Don’t get a Dory (and why sweeping generalizations are bad)
So lately I’ve been seeing a post called “Don’t get a Dory” going around. I get it. The intentions of this post are good! But saying things like saltwater fish suffer in captivity, and that all saltwater fish are wild caught, is dangerous and incorrect. Skimming through the reblogs on that post, I have seen several people ask if they should start buying sw fish with the intent of either “donating” them to zoos/aquariums or releasing them into the wild. LET’S STOP RIGHT THERE. What makes you think that zoos/aquariums want those fish? You’d just be stuck with sw fish you are not prepared or knowledgeable enough to keep. Those fish die. Let’s say you release those fish into the wild. What makes you think that the ocean is one single habitat type? You release a Dory and that fish dies and potentially takes wild fish with it by introducing disease and parasites that native fish/inverts aren’t equipped to handle. If by some miracle you release a fish that can survive in the waterway you release it in, it has the potential to reproduce and drive out native species. Ever hear of the invasive lionfish epidemic in the Atlantic?
Let’s move on to another point I see brought up often: That “Finding Nemo” increased demand for clownfish. This is true! But it also increased motivations to breed clownfish in captivity. Most clownfish for sale are now aquacultured and have zero impact on reefs in the wild. We have now bred yellow tangs in captivity and I have no doubt that we will figure out how to breed blue hippo tangs as well in the near future. The biggest problems I have with these films are that Disney made aquarium products. These tank kits were inappropriate for even simple and easy fish like bettas, much less “nemos” and “dorys”.
I’ve also seen people say that saltwater fish do not belong in homes. WHY? Are you against people keeping freshwater fish? Without professional and hobbyist aquarists, we would not have captive populations of fish and corals. Owning fish is extremely important to conservation and continuing to be able to enjoy these animals in a climate that is changing.
As long as you do your research and keep them properly, saltwater fish are excellent pets. Blue hippo tangs (and tangs in general) are very long lived, intelligent, and personable fish. I’ve known blue tangs in hobbyist tanks that were in their twenties. IMO, chain pet stores should not carry saltwater fish because they often do not allow their employees to deny sales to people who will neglect or abuse those fish. And the employees are also often uneducated and not hobbyists themselves. That being said, condemning an entire industry and hobby just causes misguided instances where people will unknowingly introduce invasive species and harm wildlife with the best intentions. Not unlike the bison incident that has made headlines recently.
In short, if you find yourself wanting to rescue fish from the evils of the pet industry, EDUCATE yourself on the benefits of captivity and why hobbyist propagation of fish and coral species is so important.
Before Find Dory is released, here are five fun facts about its predecessor:
1. Nemo first appeared as a stuffed toy on a couch in Boo’s room in 2001’s Monsters, Inc. In a similar fashion, a boy in the dentist office reads a Mr. Incredible comic book, foreshadowing 2004’s The Incredibles. Luigi the car also drives by the dentist’s office, anticipating 2006’s Cars.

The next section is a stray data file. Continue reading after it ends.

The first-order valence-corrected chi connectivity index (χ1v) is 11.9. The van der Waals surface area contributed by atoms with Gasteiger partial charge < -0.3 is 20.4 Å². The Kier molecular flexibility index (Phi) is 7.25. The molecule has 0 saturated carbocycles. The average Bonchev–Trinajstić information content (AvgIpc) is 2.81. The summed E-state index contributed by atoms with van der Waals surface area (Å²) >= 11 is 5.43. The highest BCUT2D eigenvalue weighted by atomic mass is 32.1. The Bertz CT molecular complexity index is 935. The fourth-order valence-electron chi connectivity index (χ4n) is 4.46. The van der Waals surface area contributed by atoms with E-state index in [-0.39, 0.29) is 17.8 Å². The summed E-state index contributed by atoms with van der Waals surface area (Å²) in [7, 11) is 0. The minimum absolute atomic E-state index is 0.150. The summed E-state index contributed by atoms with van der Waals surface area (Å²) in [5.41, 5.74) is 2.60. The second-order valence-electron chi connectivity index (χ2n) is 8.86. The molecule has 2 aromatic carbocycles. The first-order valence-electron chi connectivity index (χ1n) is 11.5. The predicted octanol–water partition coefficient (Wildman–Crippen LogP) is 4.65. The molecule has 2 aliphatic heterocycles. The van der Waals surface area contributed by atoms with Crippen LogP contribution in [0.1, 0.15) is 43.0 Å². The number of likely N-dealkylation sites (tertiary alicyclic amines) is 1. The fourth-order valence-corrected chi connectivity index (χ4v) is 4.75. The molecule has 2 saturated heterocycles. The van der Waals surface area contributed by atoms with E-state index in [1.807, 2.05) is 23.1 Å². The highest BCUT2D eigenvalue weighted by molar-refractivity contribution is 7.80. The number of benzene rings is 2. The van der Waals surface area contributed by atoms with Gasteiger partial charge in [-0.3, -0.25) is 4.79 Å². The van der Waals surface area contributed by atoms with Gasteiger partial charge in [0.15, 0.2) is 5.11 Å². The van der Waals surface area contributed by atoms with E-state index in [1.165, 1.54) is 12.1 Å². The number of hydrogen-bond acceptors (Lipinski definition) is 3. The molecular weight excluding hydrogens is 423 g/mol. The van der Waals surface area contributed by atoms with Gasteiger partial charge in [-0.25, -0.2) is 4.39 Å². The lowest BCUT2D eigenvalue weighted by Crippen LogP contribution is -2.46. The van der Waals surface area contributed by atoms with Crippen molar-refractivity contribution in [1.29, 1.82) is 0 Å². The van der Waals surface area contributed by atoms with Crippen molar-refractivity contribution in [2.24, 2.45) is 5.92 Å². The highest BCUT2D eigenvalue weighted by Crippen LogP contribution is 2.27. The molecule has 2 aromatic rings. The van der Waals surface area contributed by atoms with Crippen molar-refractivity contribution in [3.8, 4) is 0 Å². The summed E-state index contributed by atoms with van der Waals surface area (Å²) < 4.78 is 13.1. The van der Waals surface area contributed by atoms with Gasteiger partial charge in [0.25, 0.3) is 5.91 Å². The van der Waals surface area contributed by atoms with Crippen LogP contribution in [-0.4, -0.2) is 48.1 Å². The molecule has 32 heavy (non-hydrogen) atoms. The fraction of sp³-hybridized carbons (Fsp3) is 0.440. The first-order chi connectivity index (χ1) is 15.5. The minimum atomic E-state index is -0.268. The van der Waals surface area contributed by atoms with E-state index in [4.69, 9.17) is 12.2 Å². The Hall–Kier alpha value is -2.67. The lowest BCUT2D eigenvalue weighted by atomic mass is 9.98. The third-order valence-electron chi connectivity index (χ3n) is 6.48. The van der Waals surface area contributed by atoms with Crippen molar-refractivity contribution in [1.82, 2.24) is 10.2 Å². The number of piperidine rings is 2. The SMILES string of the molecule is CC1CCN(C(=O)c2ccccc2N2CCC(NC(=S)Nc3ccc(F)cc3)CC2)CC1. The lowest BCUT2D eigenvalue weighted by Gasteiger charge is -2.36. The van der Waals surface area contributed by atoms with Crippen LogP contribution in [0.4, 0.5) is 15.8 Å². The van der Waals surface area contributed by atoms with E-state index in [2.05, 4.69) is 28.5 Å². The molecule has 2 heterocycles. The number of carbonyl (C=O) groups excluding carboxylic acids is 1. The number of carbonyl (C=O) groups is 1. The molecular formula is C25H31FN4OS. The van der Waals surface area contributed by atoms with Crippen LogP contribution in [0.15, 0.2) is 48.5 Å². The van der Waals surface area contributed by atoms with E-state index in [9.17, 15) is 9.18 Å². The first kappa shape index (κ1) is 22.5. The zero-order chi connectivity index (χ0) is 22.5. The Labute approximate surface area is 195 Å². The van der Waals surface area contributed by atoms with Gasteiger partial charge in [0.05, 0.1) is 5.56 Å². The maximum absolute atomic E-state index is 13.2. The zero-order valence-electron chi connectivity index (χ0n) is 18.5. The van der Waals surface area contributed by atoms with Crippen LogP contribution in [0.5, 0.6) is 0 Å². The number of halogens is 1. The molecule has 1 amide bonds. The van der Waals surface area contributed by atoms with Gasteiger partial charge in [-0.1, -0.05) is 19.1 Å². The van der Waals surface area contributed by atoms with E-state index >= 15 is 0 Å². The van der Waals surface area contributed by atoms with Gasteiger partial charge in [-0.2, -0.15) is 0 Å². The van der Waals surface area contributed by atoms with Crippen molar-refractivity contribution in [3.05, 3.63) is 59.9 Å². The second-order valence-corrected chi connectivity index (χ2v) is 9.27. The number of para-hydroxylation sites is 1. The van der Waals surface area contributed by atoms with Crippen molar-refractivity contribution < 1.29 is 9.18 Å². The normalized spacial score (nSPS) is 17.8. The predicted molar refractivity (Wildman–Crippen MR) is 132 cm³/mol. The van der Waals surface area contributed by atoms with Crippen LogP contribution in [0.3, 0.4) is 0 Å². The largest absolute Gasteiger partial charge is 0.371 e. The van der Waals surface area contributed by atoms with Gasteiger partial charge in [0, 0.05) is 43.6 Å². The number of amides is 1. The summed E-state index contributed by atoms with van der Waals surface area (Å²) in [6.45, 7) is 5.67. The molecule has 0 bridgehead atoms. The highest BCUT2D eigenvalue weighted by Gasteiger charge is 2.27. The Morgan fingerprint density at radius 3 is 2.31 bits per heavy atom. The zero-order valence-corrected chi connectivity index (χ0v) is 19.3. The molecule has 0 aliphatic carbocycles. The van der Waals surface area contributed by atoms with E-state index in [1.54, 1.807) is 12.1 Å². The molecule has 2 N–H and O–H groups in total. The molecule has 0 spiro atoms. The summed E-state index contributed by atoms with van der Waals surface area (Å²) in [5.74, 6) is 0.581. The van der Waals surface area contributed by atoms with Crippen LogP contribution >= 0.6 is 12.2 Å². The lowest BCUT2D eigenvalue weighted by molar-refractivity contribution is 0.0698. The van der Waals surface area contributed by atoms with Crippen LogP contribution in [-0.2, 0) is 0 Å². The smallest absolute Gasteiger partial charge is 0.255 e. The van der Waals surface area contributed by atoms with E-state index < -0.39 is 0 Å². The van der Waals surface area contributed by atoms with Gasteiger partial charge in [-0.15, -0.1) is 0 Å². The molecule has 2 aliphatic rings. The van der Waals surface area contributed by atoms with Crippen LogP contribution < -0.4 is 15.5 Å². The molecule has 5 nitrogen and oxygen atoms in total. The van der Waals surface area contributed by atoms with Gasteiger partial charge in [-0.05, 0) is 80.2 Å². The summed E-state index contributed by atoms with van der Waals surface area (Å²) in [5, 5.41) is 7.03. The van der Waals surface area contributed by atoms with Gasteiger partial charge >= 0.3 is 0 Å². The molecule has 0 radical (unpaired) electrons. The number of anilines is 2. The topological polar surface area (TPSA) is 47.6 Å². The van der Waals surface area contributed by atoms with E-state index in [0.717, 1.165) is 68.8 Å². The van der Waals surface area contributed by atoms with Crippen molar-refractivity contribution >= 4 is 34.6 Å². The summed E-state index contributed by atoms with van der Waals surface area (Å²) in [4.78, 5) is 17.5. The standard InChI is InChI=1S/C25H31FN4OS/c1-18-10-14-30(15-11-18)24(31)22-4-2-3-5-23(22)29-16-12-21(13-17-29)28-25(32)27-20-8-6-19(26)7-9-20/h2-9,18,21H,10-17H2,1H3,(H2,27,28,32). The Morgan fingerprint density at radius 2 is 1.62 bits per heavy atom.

2. William H. Macy was cast as Marlin and recorded all of his dialogue before Brooks replaced him. Megan Mullally was fired for refusing to do the same voice as her Will & Grace character.
3. Dory often got Nemo’s name wrong. She also called him Chico, Fabio, Bingo, Harpo and Elmo.
In the tank in the dentist’s office, the germophobic and pessimistic
royal gramma fish is the only one never mentioned by name. Via press
materials, his name was revealed to be Gurgle.
5. Finding Nemo was the first Pixar film to win the Academy Award for Best Animated Feature.
On this day in music history: June 6, 1972 - “The Rise And Fall Of Ziggy Stardust And The Spiders From Mars”, the fifth studio album by David Bowie is released (UK release date is on June 16, 1972). Produced by David Bowie and Ken Scott, it is recorded at Trident Studios in London from September 7, 1971, November 1971, and January 12 - 18, 1972. Even before his fourth album “Hunky Dory” is released, David Bowie begins working on the follow up release. Never willing to stand still musically or image wise, Bowie makes himself over as something otherworldly. Dyeing his sandy brown hair a striking shade of reddish brown, and dressing in flamboyant futuristic costumes, Bowie adapts the persona of Ziggy Stardust. The albums concept centers around the fictional alien rock star, coming to earth to present humanity with a message of hope during its last days. But in the end, Ziggy is consumed by his hedonistic lifestyle and his fans. The album is a major critical and commercial success in the UK upon its release, and begins Bowie’s rise to success in the US. In time, it is regarded as one the most important and influential rock albums of all time. With his “Ziggy Stardust” persona, Bowie becomes a central figure in the glam rock movement sweeping the UK at the and sets him on the path to becoming a worldwide star. Reissued and remastered several times since its original mid 80’s CD release, the album is remixed by original co-producer and engineer Ken Scott in 2003. This remixed version along with the original mix are remastered and reissued in 2015, and are included in the box set “David Bowie - Five Years 1969 - 1973” on CD and 180 gram vinyl LP’s. “The Rise And Fall Of Ziggy Stardust And The Spiders From Mars” peaks at number five on the UK album chart, number seventy five on the Billboard Top 200, is certified Gold in the US by the RIAA, and is inducted into the Grammy Hall Of Fame in 1999.